By Birmingham Mayor Randall L. Woodfin
This is a guest opinion column
By now, everyone has heard that State Treasurer Young J. Boozer III has now declined to make the $30 million loan to Birmingham-Southern College made possible through an act of the Alabama Legislature that Gov. Kay Ivey signed into law on June 16.
The Treasurer’s denial of the loan after months of back and forth with BSC is puzzling. BSC meets the eligibility requirements, has sufficient collateral to back it, has a financial restructuring plan that makes sense, and has a reasonable timeline for repaying it.
His denial leaves 731 students stranded – 240 of them seniors who are expecting to receive their BSC diplomas in May 2024. And it harms the nearly 1,500 people who work directly or indirectly for the College.
His denial is also ominous for the State of Alabama, which would lose $100 million in annual economic impact; for Jefferson County, which would lose $70.5 million of that impact; and for the City of Birmingham, which is poised to begin a transformative revitalization project on the west side of town right up to the campus gates.
Our city will use a $50 million grant from the U.S. Department of Housing and Urban Development to launch a $294 million investment in the Graymont, Smithfield and College Hills neighborhoods, including building 1,000 affordable, market-value homes. And thanks to U.S. Rep. Terri Sewell’s advocacy, Birmingham will also receive a $21 million grant to create a 2.5-mile urban trail connecting these neighborhoods to the heart of downtown.
This is great news after too many years of too little investment on the west side. For too long, we have watched these historic neighborhoods struggle despite the tireless efforts of residents and their leadership. Through the years, Birmingham-Southern – which sits on 192 acres on the northeastern edge of Bush Hills and directly across Arkadelphia Road from College Hills – has remained an anchor for the area. BSC students participate in cleanup and beautification projects – including the Panther football team’s work at the Bush Hills Community Garden and College Hills cleanup just last week. And many neighborhood children are looked forward to the annual Halloween on the Hilltop, another BSC student-driven effort.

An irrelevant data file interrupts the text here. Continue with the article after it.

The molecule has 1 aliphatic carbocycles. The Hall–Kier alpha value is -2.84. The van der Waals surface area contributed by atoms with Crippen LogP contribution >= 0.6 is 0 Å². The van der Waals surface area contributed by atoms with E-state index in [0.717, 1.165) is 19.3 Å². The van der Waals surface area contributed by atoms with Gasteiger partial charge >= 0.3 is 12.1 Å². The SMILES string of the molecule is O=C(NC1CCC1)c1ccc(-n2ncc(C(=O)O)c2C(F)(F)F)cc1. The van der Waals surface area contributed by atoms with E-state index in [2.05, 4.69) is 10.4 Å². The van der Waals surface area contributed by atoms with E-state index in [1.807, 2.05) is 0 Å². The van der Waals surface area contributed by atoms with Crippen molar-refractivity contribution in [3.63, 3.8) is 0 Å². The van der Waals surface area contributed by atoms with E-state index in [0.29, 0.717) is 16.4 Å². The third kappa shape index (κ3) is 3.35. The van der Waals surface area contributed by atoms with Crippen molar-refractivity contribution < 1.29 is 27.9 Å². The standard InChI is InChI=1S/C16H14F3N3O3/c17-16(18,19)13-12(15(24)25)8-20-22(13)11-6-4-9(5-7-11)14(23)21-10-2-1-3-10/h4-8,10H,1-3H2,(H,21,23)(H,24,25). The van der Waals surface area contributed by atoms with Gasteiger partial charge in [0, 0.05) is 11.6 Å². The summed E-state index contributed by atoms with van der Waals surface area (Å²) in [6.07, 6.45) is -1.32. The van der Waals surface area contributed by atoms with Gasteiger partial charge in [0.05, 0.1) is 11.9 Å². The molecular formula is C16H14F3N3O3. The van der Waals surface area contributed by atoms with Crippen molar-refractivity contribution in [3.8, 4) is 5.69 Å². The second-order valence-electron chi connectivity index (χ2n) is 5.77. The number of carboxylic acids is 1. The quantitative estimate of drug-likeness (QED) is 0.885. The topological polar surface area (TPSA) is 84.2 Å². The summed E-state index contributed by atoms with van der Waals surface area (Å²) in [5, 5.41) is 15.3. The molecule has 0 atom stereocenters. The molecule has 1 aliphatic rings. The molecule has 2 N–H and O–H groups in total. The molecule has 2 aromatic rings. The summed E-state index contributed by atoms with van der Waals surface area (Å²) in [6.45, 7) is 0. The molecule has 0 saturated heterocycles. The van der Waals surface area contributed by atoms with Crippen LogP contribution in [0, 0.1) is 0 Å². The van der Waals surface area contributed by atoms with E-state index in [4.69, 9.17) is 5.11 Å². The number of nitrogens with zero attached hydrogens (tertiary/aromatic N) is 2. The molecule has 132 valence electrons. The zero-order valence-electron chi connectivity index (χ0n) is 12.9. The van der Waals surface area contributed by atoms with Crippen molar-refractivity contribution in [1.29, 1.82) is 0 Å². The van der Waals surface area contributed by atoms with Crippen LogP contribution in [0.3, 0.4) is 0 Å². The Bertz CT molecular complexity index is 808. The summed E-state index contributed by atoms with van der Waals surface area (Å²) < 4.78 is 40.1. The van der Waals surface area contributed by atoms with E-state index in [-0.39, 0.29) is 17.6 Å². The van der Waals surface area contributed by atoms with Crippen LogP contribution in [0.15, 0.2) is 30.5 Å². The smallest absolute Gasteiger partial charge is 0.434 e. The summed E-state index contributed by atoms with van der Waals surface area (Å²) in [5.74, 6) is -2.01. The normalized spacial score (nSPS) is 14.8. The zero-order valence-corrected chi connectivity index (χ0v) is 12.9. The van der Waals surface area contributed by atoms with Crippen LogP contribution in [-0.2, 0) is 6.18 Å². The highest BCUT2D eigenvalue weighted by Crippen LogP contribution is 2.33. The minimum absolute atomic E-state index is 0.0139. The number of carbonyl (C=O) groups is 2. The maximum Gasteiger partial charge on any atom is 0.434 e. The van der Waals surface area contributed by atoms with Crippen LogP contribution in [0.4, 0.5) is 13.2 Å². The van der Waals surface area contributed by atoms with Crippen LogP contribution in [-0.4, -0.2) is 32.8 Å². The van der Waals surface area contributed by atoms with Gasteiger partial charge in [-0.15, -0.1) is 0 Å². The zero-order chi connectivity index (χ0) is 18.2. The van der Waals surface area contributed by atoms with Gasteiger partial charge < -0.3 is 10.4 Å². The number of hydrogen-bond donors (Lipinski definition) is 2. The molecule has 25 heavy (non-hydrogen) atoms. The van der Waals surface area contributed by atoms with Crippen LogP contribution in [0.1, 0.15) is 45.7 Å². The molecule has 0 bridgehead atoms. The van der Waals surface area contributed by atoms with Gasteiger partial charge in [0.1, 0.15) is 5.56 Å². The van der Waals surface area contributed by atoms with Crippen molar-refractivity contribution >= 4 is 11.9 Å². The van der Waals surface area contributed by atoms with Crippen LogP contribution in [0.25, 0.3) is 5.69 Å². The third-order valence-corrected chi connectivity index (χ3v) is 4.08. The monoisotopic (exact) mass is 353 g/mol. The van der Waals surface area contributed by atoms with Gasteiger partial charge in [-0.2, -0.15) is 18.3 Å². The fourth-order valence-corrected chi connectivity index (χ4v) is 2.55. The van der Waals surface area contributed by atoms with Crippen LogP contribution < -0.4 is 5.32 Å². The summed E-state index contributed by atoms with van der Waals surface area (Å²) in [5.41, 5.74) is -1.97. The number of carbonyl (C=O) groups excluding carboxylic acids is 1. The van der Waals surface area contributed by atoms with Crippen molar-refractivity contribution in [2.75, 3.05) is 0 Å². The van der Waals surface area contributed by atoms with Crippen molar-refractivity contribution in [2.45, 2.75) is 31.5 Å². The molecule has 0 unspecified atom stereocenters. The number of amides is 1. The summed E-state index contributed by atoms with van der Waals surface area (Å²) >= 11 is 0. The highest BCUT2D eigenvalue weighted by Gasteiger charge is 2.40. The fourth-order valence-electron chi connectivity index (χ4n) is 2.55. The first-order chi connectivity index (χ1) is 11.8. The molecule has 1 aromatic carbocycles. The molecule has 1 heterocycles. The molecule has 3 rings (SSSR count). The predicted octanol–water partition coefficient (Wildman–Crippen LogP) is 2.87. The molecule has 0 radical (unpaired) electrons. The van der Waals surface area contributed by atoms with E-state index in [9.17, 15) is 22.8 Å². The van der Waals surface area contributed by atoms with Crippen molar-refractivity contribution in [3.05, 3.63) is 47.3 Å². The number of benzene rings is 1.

If you want to know what the future looks like without BSC on that hilltop, look no further than across town to Norwood, another historic neighborhood that lost its anchor when Carraway Methodist Medical Center closed in 2008 after several attempts to save it.
Yes, there is now much activity in that area with the construction of the Star Uptown project, which stands to give the Norwood community and the City of Birmingham a significant economic boost. We are excited about that project and believe it is good for the city and the region.
But it has taken more than 20 years since Carraway’s decline began in 2000 to find a viable project and sufficient capital to make it happen on a plot of land that is significantly smaller than the BSC campus. Neither the city nor its west-side neighborhoods can afford to wait 20 years to bring something back to the hilltop.
The loan program in question was designed for exactly the situation Birmingham-Southern is in.
The Alabama Legislature knew that when they passed the enabling bill, and Gov. Ivey knew it when she signed it.
I call on Treasurer Boozer to reconsider his decision to deny this critical funding to Birmingham- Southern College – and to a part of Birmingham that cannot afford to lose its best neighbor. It is not too late to do the right thing.
This guest opinion appeared originally on AL.com